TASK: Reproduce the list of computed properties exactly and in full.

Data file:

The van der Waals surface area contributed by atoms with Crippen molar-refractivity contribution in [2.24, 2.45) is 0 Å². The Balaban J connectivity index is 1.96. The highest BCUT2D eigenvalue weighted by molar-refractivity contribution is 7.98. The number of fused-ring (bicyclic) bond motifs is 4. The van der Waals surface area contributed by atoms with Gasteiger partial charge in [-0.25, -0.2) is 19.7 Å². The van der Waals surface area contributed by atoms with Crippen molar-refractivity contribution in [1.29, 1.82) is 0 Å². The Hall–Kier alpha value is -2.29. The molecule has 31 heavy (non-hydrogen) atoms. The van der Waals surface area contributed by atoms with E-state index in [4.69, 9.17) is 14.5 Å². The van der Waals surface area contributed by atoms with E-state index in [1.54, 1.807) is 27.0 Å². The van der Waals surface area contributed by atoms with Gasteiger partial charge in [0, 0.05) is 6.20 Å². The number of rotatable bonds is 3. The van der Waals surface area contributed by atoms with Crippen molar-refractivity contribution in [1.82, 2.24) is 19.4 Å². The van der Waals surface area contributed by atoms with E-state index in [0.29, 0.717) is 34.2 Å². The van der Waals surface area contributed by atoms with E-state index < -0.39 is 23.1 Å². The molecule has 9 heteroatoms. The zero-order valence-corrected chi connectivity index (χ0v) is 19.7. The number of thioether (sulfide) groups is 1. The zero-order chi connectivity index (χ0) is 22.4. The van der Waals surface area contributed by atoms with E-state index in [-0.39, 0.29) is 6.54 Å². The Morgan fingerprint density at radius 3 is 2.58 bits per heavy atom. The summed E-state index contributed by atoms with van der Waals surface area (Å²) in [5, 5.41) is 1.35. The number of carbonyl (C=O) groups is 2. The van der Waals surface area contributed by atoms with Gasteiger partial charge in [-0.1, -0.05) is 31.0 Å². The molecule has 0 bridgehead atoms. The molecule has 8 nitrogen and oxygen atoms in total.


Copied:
The van der Waals surface area contributed by atoms with Crippen molar-refractivity contribution in [2.24, 2.45) is 0 Å². The Balaban J connectivity index is 1.96. The highest BCUT2D eigenvalue weighted by molar-refractivity contribution is 7.98. The number of fused-ring (bicyclic) bond motifs is 4. The van der Waals surface area contributed by atoms with Gasteiger partial charge in [-0.25, -0.2) is 19.7 Å². The van der Waals surface area contributed by atoms with Crippen molar-refractivity contribution in [1.29, 1.82) is 0 Å². The Hall–Kier alpha value is -2.29. The molecule has 31 heavy (non-hydrogen) atoms. The van der Waals surface area contributed by atoms with E-state index in [4.69, 9.17) is 14.5 Å². The van der Waals surface area contributed by atoms with E-state index in [1.54, 1.807) is 27.0 Å². The van der Waals surface area contributed by atoms with Gasteiger partial charge in [0, 0.05) is 6.20 Å². The number of rotatable bonds is 3. The van der Waals surface area contributed by atoms with Crippen molar-refractivity contribution in [1.82, 2.24) is 19.4 Å². The van der Waals surface area contributed by atoms with E-state index in [0.29, 0.717) is 34.2 Å². The van der Waals surface area contributed by atoms with E-state index < -0.39 is 23.1 Å². The molecule has 9 heteroatoms. The zero-order valence-corrected chi connectivity index (χ0v) is 19.7. The number of thioether (sulfide) groups is 1. The zero-order chi connectivity index (χ0) is 22.4. The van der Waals surface area contributed by atoms with E-state index in [-0.39, 0.29) is 6.54 Å². The Morgan fingerprint density at radius 3 is 2.58 bits per heavy atom. The summed E-state index contributed by atoms with van der Waals surface area (Å²) in [5, 5.41) is 1.35. The number of carbonyl (C=O) groups is 2. The van der Waals surface area contributed by atoms with Gasteiger partial charge in [-0.1, -0.05) is 31.0 Å². The molecule has 0 bridgehead atoms. The molecule has 8 nitrogen and oxygen atoms in total.